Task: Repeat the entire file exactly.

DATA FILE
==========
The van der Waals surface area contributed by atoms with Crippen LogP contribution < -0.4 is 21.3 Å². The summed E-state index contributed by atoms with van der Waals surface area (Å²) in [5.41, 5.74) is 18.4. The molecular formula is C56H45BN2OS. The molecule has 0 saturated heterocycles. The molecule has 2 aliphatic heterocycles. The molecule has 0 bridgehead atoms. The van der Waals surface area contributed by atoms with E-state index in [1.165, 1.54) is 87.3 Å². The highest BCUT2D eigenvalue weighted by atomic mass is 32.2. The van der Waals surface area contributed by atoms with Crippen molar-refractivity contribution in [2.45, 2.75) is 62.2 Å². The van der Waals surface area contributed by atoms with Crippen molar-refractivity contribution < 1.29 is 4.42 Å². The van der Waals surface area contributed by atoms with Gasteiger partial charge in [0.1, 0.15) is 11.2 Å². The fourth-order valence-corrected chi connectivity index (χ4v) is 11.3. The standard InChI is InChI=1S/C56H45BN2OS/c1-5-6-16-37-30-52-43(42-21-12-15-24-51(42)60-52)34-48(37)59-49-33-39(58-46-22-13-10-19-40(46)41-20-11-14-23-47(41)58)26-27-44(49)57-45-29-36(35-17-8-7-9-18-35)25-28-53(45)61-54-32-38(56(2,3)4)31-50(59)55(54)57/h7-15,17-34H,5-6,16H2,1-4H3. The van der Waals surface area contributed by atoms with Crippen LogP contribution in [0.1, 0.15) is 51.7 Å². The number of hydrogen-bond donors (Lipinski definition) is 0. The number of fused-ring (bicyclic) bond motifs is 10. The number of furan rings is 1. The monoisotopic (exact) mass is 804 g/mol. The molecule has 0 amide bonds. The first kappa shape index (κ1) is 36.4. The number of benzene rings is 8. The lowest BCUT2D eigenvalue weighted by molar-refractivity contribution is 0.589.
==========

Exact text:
The van der Waals surface area contributed by atoms with Crippen LogP contribution < -0.4 is 21.3 Å². The summed E-state index contributed by atoms with van der Waals surface area (Å²) in [5.41, 5.74) is 18.4. The molecular formula is C56H45BN2OS. The molecule has 0 saturated heterocycles. The molecule has 2 aliphatic heterocycles. The molecule has 0 bridgehead atoms. The van der Waals surface area contributed by atoms with E-state index in [1.165, 1.54) is 87.3 Å². The highest BCUT2D eigenvalue weighted by atomic mass is 32.2. The van der Waals surface area contributed by atoms with Crippen molar-refractivity contribution in [2.45, 2.75) is 62.2 Å². The van der Waals surface area contributed by atoms with Crippen molar-refractivity contribution < 1.29 is 4.42 Å². The van der Waals surface area contributed by atoms with Gasteiger partial charge in [0.1, 0.15) is 11.2 Å². The fourth-order valence-corrected chi connectivity index (χ4v) is 11.3. The standard InChI is InChI=1S/C56H45BN2OS/c1-5-6-16-37-30-52-43(42-21-12-15-24-51(42)60-52)34-48(37)59-49-33-39(58-46-22-13-10-19-40(46)41-20-11-14-23-47(41)58)26-27-44(49)57-45-29-36(35-17-8-7-9-18-35)25-28-53(45)61-54-32-38(56(2,3)4)31-50(59)55(54)57/h7-15,17-34H,5-6,16H2,1-4H3. The van der Waals surface area contributed by atoms with Crippen LogP contribution in [0.1, 0.15) is 51.7 Å². The number of hydrogen-bond donors (Lipinski definition) is 0. The number of fused-ring (bicyclic) bond motifs is 10. The number of furan rings is 1. The monoisotopic (exact) mass is 804 g/mol. The molecule has 0 amide bonds. The first kappa shape index (κ1) is 36.4. The number of benzene rings is 8. The lowest BCUT2D eigenvalue weighted by molar-refractivity contribution is 0.589.